Why Elizabeth Warren Still Calls Herself a Capitalist

(Bloomberg) -- On "What'd You Miss This Week", Joe Weisenthal sat down with Democratic U.S. Senator Elizabeth Warren for a wide-ranging interview about her policy plan. The senior Senator from Massachusetts, who is exploring a White House bid, has already attracted criticism for her wealth tax proposal. Howard Schultz, the former Starkbucks CEO, who is openly weighing an independent presidential run, called it "a ridiculous plan" in an interview.

Senator Warren defended her policy, which would levy a 2 percent annual tax on assets over $50 million and a 3 percent tax on those above $1 billion, and argued it would be popular among voters. "I go out and talk about this with people across this country, and boy, they get it," Warren said. "They get how the rules are rigged right now to help the wealthy and the well connected, and they are ready for change." The White House hopeful did not embrace the moniker of socialist though, and said she supports "capitalism with serious rules." "Encouraging companies to build their business models on cheating people — that’s not capitalism," she said.

Henry Fernandez, the MSCI Chairman and CEO, joined Scarlet Fu and Caroline Hyde for an exclusive interview. Fernandez, who has been critical in the past of excessive optimism surrounding the trade negotiations between the U.S. and China, found a bright spot. Global trade tensions "are not yet affecting the flow of capital," Fernandez said. "We're very optimistic that the opening [in China] will continue," the former Morgan Stanley banker, who founded MSCI twenty years ago, said. "That's what we see on the ground."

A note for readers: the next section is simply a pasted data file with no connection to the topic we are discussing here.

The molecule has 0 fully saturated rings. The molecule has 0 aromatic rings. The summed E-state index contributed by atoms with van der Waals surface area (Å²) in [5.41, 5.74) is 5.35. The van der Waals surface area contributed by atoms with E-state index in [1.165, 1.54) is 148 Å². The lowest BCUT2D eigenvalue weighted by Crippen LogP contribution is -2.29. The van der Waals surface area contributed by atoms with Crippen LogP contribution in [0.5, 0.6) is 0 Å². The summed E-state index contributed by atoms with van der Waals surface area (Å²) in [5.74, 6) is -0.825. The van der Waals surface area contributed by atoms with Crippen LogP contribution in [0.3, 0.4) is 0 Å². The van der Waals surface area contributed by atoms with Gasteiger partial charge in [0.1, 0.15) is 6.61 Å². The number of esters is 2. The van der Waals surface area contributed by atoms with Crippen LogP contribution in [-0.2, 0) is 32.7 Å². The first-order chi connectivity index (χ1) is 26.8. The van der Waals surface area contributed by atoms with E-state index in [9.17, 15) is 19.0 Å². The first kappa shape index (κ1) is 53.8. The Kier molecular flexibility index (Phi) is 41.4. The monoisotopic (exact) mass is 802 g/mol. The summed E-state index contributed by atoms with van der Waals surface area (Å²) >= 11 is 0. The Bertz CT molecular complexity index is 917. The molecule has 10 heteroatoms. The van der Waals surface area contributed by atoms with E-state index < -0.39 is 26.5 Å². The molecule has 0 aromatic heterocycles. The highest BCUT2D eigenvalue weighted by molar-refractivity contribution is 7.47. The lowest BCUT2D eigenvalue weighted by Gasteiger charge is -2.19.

The MSCI chairman also discussed the ongoing crisis in Venezuela and said the country is probably "decades away" from gaining inclusion in their benchmark emerging market stock index. "As a Latino, I would love to see them come to the EM Index, but they have a long way to go," Fernandez said. "The economy is in an incredibly pitiful state. A huge amount of reconstruction would have to take place."

Eswar Prasad, a senior fellow at Brookings Institution, came on to discuss the outcome of this week's trade talks in Washington. Prasad, who was formerly the head of China Division at the IMF, said there were potential downsides. On issues such as market access and intellectual property rights, "the hardliners in the Trump administration don’t quite buy those promises," from the Chinese, he said. “The statement certainly signals progress, but at best limited progress on the core long-term structural issues that separate the two sides,” said Prasad.

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